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Friday, April 2, 2010
When not in Rome
OK, consider my Lenten penance done. Last night I went with my mom to Mass at my old church. This is the church I grew up in, Christ the King. That is it up above! It is a beautiful church that dates to something like 1910 or 1920.
I am realizing I cannot handle an ordinary English language Mass.
That is just a picture I ripped off the Internet. Those are not the actual altar girls at CTK.
Women in the sanctuary.
People bringing up the gifts.
People bringing up the gifts wearing sweatpants.
"The Servant Song," even though I used to do a mean version of it back at St. Gerard's, I have to admit that. I would step right up to the microphone and sing "The Servant Song"! Hahahahaaa.
Cruddy English-language Gloria accompanied by piano and synthesizer. You wait all through Lent to be able to sing the Gloria and then you get it like this. The Pope is asking that we put parts of the Mass into Latin and everywhere else in the world they are doing that but our luck, it will be decades before these reforms reach Buffalo.
The Sign of Peace.
Communion in the hand.
Eucharistic ministers. Again, this is a stock photo.
Plus. Right in the middle of Mass this woman in the sanctuary gets up and says to the congregation, "Excuse me, I ask you to join me in a blessing for Father. I ask everyone to raise your right hand and repeat after me..."
I am sitting there thinking, uh, honey? You are not supposed to interrupt the Mass, you know? You are not allowed just to interject prayers of your own just because you feel like it. You know what, I was at another English-language Mass when they did this, too, this "raise your right hand" business. It must be some kind of fad I am missing.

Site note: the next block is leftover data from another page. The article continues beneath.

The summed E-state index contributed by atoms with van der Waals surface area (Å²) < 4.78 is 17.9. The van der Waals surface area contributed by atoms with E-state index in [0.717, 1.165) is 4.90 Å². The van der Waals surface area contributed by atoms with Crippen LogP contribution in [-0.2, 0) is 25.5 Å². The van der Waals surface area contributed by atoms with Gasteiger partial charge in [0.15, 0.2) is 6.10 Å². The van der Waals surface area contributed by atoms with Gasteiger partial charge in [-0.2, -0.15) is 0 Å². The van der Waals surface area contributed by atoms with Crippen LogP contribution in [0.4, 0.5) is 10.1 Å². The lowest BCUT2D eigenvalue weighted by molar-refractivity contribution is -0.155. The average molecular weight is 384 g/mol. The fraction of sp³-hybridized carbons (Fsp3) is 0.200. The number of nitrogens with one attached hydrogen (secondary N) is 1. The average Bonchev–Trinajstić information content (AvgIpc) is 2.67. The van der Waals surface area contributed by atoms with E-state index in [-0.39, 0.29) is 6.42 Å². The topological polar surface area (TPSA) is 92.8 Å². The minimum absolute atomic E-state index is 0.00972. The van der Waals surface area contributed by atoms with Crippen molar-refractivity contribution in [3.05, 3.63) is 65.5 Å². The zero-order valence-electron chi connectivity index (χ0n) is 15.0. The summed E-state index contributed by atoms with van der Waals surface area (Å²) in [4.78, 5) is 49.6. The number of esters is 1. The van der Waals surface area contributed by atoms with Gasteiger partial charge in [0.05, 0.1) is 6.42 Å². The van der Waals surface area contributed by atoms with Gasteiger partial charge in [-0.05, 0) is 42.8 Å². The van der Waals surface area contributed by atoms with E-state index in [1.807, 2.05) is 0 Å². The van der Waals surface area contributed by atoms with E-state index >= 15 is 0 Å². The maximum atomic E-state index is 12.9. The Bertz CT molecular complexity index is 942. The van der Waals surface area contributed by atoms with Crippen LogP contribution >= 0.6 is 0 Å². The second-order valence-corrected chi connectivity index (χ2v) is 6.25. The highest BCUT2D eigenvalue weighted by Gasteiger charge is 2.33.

Ha, ha! I am like a refugee from the 11th century.
One more thing, they did the Washing of the Feet and naturally half of the people getting their feet washed are women. At that point I actually regretted going. I just should not be here, I thought. Holy Thursday is not a Holy Day of Obligation and I would have been better off staying home.
Wow, I am enjoying writing this.
I love to crab!!
I told Leonard Pennario once, "Leonard, you are a good complainer.You're good. But you are not great. I am great."
Here it is Good Friday and I am carping. Well, that is what they say in Latin, carpe diem. It means "Carp daily."
It is funny, I grew up with all this stuff, and I know most of it is within the rules, the Mass is valid, these are good people, yadda yadda yadda. I am just saying it is alien to me now.
On the plus side of the ledger, after Communion they did give us Mozart's "Ave Verum Corpus." And they did it well! This does seem to happen a lot whenever I find myself stuck at an English language Mass. It is as if Latin goes with me wherever I go. They also sang the "Tantum Ergo" which my mother sang competently from memory. Zut alors, I do not know the words!
Also my heart softened, I have to say, because nobody had to be here, and still the church was crowded and the people sang, too. They started out the Mass with "Where Charity and Love Prevail." This drab turkey of a hymn, and yet people enthusiastically sang verse after verse after verse. That is impressive. They were even helping each other find their places in the hymnals so they could follow the thing.
After Mass it was fun to see people I had known since childhood and we called casual greetings to each other.
In my childhood everyone was named Mary.
Here is what I would like. I wish that if you liked the English language Mass you could find one and if you liked the Latin Mass you could find one just as easily instead of it being ghettoized in one or two churches if you are lucky. I would like them to be on equal footing.
No, wait, I would like the Latin to be the default. You could find a Mass in the vernacular but you might have to go just a little out of your way.
And enough with those altar girls and sweatpants and extraneous blessings, you know?